In the wake of it, Fitz wanders across the beach, finding a strangely carved wooden feather; he secures it as he further assesses his situation. With fatigue pressing him, and with nothing else to do, he sleeps.

It’s clearly a bad situation the pair are in in the present chapter, in an uncertain location, far from friends and support, and with no clear means of return to their accustomed locations. Once again, I find myself reading with affect, feeling for Fitz as he is confronted by Dutiful’s relative incapacity. I work with teenagers, and I know from that work they tend to think themselves apt to any task they fancy; I also know they are not so apt as they think themselves, and I know the vexation of seeing clearly what will befall them even as they fail to heed any semblance of warning about it. (Indeed, as I write this, I’ve not long since completed a round of grading, in which several students failed to heed the advice I gave them. It annoys.) So, yes, I find myself in sympathy with Fitz, who had to be far more capable at Dutiful’s age than Dutiful seems to be, and who confronts once again youth as youth, which is not easy for those who no longer have their own youth.

My birthday’s tomorrow; send a present?

A Robin Hobb Rereading Series: Entry 242: Fool’s Errand, Chapter 22

Read the previous entry in the series here.
Read the next entry in the series here.

The subsequent chapter, “Choices,” opens with a short piece about the White Prophet and Catalyst before resuming narration with the retrieval of Dutiful. The Prince queries Lord Golden about Badgerlock and avers his lack of desire to return to Buckkeep. He tries to act upon it, but Badgerlock restrains him swiftly and decisively; the Prince pleads to return to his beloved. Badgerlock denies him, and Golden plies him more gently. They learn of the Prince’s intentions; he knows himself to be possessed of the Wit and seeks to remove himself from leadership in the interest of preserving the Six Duchies. Badgerlock rebukes him, and Nighteyes’s arrival occasions an outburst from the Prince.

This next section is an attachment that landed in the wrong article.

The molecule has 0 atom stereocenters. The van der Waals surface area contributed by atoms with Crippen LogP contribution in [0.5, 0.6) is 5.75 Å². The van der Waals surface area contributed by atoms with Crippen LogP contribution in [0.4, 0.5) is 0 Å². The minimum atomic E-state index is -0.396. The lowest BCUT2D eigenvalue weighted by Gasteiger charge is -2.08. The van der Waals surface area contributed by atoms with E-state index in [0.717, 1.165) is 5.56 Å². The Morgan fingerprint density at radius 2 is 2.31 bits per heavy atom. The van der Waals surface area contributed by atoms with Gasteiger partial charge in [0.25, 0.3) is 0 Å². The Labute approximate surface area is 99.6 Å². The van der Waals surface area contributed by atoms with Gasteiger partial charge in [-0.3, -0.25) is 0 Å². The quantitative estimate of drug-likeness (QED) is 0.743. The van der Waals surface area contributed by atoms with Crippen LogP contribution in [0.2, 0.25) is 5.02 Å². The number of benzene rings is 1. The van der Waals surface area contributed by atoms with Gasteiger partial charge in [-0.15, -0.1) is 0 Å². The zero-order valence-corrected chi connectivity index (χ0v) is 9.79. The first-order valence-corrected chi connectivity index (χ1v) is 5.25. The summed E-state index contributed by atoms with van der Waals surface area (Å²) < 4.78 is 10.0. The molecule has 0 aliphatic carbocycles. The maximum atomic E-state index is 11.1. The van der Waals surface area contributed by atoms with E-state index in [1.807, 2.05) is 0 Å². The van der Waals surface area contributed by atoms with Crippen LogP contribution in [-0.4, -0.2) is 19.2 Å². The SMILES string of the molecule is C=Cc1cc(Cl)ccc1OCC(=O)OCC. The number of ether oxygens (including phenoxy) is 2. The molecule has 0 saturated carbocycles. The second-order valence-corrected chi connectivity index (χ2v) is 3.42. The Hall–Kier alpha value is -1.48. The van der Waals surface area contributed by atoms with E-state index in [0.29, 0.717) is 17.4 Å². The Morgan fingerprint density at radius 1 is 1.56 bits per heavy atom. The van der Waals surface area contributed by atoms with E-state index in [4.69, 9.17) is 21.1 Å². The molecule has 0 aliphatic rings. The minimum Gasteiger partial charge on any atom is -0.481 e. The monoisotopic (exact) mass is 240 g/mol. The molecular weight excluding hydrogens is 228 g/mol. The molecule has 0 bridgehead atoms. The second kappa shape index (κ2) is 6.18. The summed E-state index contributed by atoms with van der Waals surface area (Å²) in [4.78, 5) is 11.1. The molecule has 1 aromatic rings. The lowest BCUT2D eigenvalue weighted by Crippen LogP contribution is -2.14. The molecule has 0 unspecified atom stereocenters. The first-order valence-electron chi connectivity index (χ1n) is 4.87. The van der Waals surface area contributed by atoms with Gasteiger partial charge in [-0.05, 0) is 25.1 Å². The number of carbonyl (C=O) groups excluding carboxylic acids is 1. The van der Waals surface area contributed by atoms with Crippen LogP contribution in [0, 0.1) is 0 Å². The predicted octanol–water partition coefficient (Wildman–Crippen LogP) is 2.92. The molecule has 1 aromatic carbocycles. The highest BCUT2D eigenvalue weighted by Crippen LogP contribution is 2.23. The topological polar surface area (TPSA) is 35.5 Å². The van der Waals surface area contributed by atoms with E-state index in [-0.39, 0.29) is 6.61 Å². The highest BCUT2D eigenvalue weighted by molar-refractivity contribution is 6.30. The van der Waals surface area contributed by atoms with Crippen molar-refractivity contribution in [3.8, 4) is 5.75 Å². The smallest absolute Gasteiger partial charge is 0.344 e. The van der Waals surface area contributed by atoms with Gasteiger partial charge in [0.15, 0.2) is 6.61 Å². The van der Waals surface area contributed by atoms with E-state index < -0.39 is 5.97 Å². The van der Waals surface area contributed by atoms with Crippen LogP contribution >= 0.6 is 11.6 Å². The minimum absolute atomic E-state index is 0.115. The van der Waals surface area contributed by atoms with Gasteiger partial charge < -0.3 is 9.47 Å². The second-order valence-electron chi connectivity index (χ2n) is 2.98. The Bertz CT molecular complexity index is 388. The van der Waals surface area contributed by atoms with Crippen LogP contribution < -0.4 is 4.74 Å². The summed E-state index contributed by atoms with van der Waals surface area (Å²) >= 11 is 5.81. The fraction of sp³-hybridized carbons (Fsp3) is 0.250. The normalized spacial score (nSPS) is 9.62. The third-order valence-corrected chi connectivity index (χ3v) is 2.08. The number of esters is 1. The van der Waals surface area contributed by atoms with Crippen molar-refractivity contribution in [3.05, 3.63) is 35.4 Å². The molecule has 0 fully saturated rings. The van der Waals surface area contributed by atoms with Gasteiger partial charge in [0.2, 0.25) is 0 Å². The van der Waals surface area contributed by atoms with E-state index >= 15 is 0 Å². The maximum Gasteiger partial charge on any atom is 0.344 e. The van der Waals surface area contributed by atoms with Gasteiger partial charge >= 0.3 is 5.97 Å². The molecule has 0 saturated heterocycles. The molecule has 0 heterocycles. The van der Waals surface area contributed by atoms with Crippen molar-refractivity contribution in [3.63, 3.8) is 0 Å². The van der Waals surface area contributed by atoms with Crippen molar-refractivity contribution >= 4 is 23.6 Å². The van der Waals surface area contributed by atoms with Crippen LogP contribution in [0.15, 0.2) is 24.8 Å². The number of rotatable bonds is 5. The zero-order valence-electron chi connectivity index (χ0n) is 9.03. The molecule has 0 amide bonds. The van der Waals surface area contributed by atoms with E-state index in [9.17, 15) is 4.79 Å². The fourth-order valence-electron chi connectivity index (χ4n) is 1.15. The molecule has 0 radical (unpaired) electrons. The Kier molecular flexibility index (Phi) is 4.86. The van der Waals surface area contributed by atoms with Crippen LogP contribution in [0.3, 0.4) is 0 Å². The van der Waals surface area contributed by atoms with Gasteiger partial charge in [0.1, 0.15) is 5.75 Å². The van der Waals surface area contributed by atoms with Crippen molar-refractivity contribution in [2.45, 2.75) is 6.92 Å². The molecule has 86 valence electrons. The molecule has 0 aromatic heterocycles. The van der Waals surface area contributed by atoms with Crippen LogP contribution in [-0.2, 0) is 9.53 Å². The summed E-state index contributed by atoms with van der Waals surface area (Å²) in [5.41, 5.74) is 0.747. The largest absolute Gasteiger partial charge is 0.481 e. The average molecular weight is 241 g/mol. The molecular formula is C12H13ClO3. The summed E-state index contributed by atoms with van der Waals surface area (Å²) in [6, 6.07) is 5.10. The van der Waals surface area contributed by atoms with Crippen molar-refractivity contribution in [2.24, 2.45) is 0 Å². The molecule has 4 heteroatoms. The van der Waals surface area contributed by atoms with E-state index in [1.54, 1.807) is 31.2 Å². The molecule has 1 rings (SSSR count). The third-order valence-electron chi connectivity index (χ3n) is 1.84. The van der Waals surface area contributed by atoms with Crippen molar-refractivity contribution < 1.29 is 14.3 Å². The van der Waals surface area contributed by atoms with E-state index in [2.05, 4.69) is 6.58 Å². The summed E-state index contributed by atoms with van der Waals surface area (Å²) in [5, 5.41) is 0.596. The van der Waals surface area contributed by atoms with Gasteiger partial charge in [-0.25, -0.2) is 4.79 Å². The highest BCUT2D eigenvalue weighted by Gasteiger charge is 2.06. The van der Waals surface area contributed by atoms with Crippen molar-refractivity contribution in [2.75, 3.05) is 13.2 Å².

Illustration series for the Fool’s Errand by Robin Hobb
Something like this, yes.
Escape by Katrin Sapranova, used for commentary.

Fitz and Nighteyes confer about the matter as Fitz makes to prepare camp, the strangeness of the woman Dutiful regards being seemingly absent coming up again. Fitz presses the matter with Dutiful, infuriating him with his crudeness and leaving openings for Golden to press more subtly. Nighteyes makes snide comments in the Wit as Dutiful shows himself to be an infatuated young man.

After, Fitz and the Fool tend their horses, conferring about Dutiful as they do and as Nighteyes watches over the youth. Fitz takes up watch, from which he is later summoned by Nighteyes; Dutiful is out of his body, and Fitz follows him through the Skill. With the combination of that and his Wit, he realizes that Dutiful is dangerously entwined with his bond-beast, a cat–and that the cat is interpenetrated with the psyche of a woman, one who approaches with companions in anger. Nighteyes realizes that the woman is in the cat, and Fitz breaks off the magical connections, pain blooming inside him. The party prepares to flee again, under extreme duress, and they proceed raggedly until they can flee no further. There, they make a stand as they can, their backs to a Skill-pillar upon the barrows they had passed before. Surrounded, they are assailed, and Fitz drags Dutiful through the Skill-pillar to an uncertain destination, leaving the Fool and Nighteyes behind.